People are often forgiven for actions that they would never get permission for in the first place – a phenomenon described as “Stuart’s Law of Retroaction”. Children who watch TV for longer than they are allowed to, teenagers who elope without telling their parents and adults who empty joint bank accounts without informing their spouse all seem to have an intuitive grasp of this.
But while it may sound like an innocent psychological quirk that we can’t do anything about, it is actually something that is having serious consequences in areas ranging from relationships to politics and the justice system. So what’s causing it and can we do anything about it? Let’s take a look at the science.
Time Playing Tricks
It may seem illogical, but research has confirmed that people have markedly different reactions to misdemeanours that have already happened to those that are going to happen in the future. We tend to judge future crimes to be more deliberate, less moral, and more deserving of punishment than equivalent transgressions in the past. Technically speaking, we exhibit “temporal asymmetries” in moral judgements.
This notion was recently tested in a series of studies by the psychologist Eugene Caruso. He gave adults stories describing two identical events – one that occurred at some point in the future and one that occurred an equal amount of time in the past. He then asked his participants to judge how unethical, deliberate, or deserving of praise or blame they thought these events were.
One of the hypothetical scenarios was that Coca-Cola was developing a new vending machine. The machine was designed to change the price of drinks depending on the temperature outside – on hotter days it would automatically spike the prices up.
Half of the participants were told that the machine was tested last month, the other half that it is going to be tested in a month’s time.
Caruso found that participants felt that the vending machine was considerably less fair if it was about to be tested in the future.
In another experiment, he showed that our bias toward future events is not limited to negative behaviours.
When reading about a wealthy man who decided to make an anonymous charitable donation of US$5,000, participants saw his contribution as more generous when it was going to be performed in the future than when it had been performed in the past.
Overall, these studies showed that people judged transgressions more harshly and good deeds more positively if they believed that the events would take place in the future than if they had taken place already.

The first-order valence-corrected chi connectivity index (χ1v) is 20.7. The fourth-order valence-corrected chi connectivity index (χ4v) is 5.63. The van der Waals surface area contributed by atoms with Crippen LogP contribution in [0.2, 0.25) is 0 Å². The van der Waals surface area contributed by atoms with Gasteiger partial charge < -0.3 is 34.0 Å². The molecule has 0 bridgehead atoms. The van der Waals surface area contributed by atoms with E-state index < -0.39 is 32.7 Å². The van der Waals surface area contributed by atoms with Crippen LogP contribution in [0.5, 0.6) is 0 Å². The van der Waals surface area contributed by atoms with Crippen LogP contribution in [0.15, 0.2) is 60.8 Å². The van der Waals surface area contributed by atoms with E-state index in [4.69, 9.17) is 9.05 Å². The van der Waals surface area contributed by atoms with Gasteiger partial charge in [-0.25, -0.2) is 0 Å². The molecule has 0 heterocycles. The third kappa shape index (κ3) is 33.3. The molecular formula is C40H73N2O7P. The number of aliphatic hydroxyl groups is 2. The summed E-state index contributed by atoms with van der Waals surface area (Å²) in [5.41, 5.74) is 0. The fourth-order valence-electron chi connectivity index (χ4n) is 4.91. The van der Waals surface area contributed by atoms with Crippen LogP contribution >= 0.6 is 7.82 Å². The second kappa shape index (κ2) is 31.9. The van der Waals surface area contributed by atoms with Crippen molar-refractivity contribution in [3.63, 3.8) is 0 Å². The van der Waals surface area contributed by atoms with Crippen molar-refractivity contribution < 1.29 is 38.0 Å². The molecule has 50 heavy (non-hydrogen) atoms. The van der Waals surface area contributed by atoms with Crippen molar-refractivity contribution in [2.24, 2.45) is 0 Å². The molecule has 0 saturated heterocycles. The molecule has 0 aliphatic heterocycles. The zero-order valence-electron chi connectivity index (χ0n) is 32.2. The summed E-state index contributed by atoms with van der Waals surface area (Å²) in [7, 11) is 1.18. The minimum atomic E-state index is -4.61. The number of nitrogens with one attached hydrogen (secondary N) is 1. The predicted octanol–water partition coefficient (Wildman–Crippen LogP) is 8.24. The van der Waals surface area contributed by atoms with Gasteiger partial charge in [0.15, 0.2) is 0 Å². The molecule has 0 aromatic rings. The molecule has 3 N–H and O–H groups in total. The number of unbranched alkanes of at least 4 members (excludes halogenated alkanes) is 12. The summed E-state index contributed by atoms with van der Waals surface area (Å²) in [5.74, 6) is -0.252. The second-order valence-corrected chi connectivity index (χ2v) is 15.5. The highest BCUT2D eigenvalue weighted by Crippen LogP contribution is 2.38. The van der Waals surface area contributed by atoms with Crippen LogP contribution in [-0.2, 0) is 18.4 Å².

But an important question remains. Why do we do this?
Research suggests that people rely on their emotions when making judgements of fairness and morality. When emotions run high, judgements are more extreme than when reactions are weak.
One experiment in which people who imaged being jurors showed, for example, that the more outrage about a defendant’s actions, the more likely they were to propose tough sanctions.
Conversely, someone with an impaired capacity to experience emotion, a psychopath for example, is less likely to recognise moral wrongdoings.
Caruso argues that his results can at least in part be explained by a difference in emotional responses to future and past events. People tend to report more intense reactions to the same event when they imagine experiencing it in the future than when they remember having experienced it in the past.
This has been shown for considering a holiday, a menstrual cycle or being subjected to an unpleasant noise.
This may partly be because the future is generally more controllable than the past. From an evolutionary perspective, excitement may be beneficial as it can typically help us deal with an impending threat, such as escaping from a fire.
The future is also generally more uncertain than the past – and uncertainty may intensify the unpleasantness of a negative event.
Whatever the reasons, studies suggest that there can be some pretty serious implications. In one of Caruso’s studies participants who imagined being jurors in a civil trial awarded more money to the victim of an accident who was about to suffer for six months than to one who had just suffered for six months.
If past crimes are seen as less severe than future crimes, then past injustices will be met with less severe punishment than equivalent future ones.
Those seeking to minimise the repercussions of their actions may take advantage of this. For example, a government looking to implement an ethically questionable surveillance technique may choose to simply go ahead with it without a public consultation and deal with the consequences later.
But it’s not all bad news. Being aware of this fundamental difference between judgements of past and future events can help us become more consistent judges of moral behaviour. One thing we do know is that this bias may not be present in young children, who are more short-sighted in their decision-making than adults.
Does our bias toward the future emerge as we get older? Can it be taught? Maybe, if we can figure out the answer to that question, we’ll be able to build a world where crimes are judged irrespective of their locations in time.
Author: Agnieszka Jaroslawska, Postdoctoral research fellow, Queen’s University Belfast. Top Image: Surian Soosay/Flickr
This article was originally published on The Conversation.